Prepare for WordPress 5

WordPress 5.0 is scheduled to launch November 19, 2018.   It will be a huge change for anyone using WordPress.  Why?  WordPress 5 will make the Gutenberg editor the default editor for WordPress.

Instead of seeing this:

Classic Editor

After WordPress 5 is released you’ll see this:

Gutenberg Editor

You’ll use the boxes to the right of Write your story to add blocks.  There are text blocks, image blocks, quote blocks and many other blocks.

With Gutenberg you’ll add a block of text.  Then you’ll add an image block.  Then you’ll add another text block.  You’ll add these blocks one at a time as you build your WordPress page or post. As you can imagine, there’s a pretty steep learning curve.

To be fair, the idea behind Guttenberg is that they’ll have blocks for tables, Google maps, testimonials as well as many other types of blocks.  So once you get the hang of it, Gutenberg should have some benefits.

Getting back to next month, there’s the possibility that your theme and plugins may not work with the Gutenberg editor.  Many themes and plugins have been tested with Gutenberg, but not all.  Also, there’s a difference between testing and going live.  Thirty percent of the world’s websites are powered by WordPress.  When all of those sites move to Gutenberg I imagine some things will break.

Here’s my advice on getting through the update to Gutenberg with no or limited website downtime.

Turn OFF Advanced Automatic Updating

Many website hosts (including my host, SiteGround) have features that automatically update WordPress software, themes and plugins.  Contact your host and have them turn automatic updating off.

Just to be clear, you want to keep the minor WordPress updates. In other words, if WordPress 4.9 is installed your system will automatically update to WordPress 4.9.1 but not update to WordPress 4.10.

The goal here is to update to WordPress 5 when you’re ready.  We’re all going to have to update to WordPress 5 eventually.  The key is to wait until the bugs have been worked out.

Back Up Your Site

There are different ways of doing this.  Your website host may do this for you.  Alternatively, you could use a WordPress plugin or a service like CodeGuard.

Be sure to get backups of your database, themes and plugins.  That way when you do update to WordPress 5, you can roll back if it doesn’t work.

Classic Editor Plugin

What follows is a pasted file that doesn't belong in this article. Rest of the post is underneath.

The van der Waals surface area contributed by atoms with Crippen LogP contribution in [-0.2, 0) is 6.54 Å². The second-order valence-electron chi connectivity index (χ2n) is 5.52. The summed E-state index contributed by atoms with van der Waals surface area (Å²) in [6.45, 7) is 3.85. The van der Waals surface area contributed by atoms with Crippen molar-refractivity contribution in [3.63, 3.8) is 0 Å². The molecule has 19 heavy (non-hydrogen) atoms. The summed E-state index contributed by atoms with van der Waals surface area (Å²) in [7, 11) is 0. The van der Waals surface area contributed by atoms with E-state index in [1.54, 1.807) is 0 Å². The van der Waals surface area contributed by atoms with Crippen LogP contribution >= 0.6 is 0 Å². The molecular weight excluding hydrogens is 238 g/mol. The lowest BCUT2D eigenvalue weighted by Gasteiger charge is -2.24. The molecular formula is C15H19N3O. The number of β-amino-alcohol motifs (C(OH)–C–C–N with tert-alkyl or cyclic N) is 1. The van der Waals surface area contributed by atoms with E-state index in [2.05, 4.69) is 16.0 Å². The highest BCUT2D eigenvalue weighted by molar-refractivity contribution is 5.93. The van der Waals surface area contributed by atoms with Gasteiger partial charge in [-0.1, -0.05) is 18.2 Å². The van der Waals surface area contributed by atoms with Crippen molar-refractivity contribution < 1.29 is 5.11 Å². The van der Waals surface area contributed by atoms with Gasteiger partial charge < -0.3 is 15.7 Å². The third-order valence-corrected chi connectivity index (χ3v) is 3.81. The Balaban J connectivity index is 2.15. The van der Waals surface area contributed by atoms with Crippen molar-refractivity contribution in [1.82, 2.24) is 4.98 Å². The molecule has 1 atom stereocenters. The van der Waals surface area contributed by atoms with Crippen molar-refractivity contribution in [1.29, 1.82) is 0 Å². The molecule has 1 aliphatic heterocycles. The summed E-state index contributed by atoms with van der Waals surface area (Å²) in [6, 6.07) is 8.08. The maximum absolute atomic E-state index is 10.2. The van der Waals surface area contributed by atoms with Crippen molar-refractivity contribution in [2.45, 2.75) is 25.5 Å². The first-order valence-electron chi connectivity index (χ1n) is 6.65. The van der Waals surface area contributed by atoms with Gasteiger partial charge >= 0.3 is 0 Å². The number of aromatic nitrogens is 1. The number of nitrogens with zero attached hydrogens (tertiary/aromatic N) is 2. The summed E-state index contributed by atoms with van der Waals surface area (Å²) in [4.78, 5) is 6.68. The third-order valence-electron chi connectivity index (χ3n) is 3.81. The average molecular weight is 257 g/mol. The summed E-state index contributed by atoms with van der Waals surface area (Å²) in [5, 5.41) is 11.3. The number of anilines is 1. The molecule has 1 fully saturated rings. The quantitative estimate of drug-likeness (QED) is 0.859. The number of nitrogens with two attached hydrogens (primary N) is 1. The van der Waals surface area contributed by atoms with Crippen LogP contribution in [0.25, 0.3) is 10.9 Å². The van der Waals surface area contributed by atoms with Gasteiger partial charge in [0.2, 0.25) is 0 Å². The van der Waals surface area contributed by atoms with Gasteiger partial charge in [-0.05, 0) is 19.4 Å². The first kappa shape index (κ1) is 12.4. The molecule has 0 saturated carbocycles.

Right now we’re using what WordPress thinks of as the classic WordPress editor.  The Gutenberg editor is available as a plugin.

As an aside, Gutenberg currently has over 500,000 active installations.  Its rating is 2.5 stars out of 5. That’s not a very encouraging score for a system that’s soon going to be the default editor of WordPress!

Getting back to the matter at hand, next month the editors will switch.  Gutenberg will be the default and the classic editor will be a plugin.  Make sure that you have the classic editor plugin installed!

Activate the classic editor plugin and test it with your system.  Verify that the classic editor is set to replace Gutenberg.  To do this, go to the Settings > Writing area of your WordPress dashboard.

Classic Editor Settings

Site Cloning or Staging

When you’re talking to your website host about turning off the automatic updates, ask them if they offer site staging or cloning.  This service will create a duplicate version of your site that only you can see.   You can use this test version of your site to see if Gutenberg breaks it.  Install the Gutenberg plugin and activate it.  Does everything still work?  If so, WordPress 5 will likely not break your site.

A staging environment is also a great place to experiment with the Gutenberg editor.  Add a post or update a page to see if you like it.

Prepare, Wait and Observe

Assuming that you do not have a staging environment, then your best option is to prepare, wait and watch.

Prepare for WordPress 5 by turning off auto updating and getting a good backup of your site.

Wait at least two weeks after the launch of WordPress 5 before you even think about updating.

After two weeks observe how other sites using your  theme and plugins are doing.  You’ll do this by going to WordPress.org and looking up your theme and plugins.  Check out the support area.  Are things breaking because of WordPress 5?  Are other website owners having problems?  Is an update recommended before updating to WordPress 5?

If your website has premium (purchased) components, look at the support forum or blog of the company where you made your purchases.

Google the term “WordPress 5 Master List”.  WordPress usually publishes a list of incompatibility issues for every major release.

Updating to WordPress 5

Once the major bugs are worked out we’ll all want to update to WordPress 5.  Again, make sure that you have backups.  My free WordPress Guide has tips on how to update safely.  It also has a great troubleshooting section in case there are problems after the update.

 

Leave a comment

Your email address will not be published. Required fields are marked *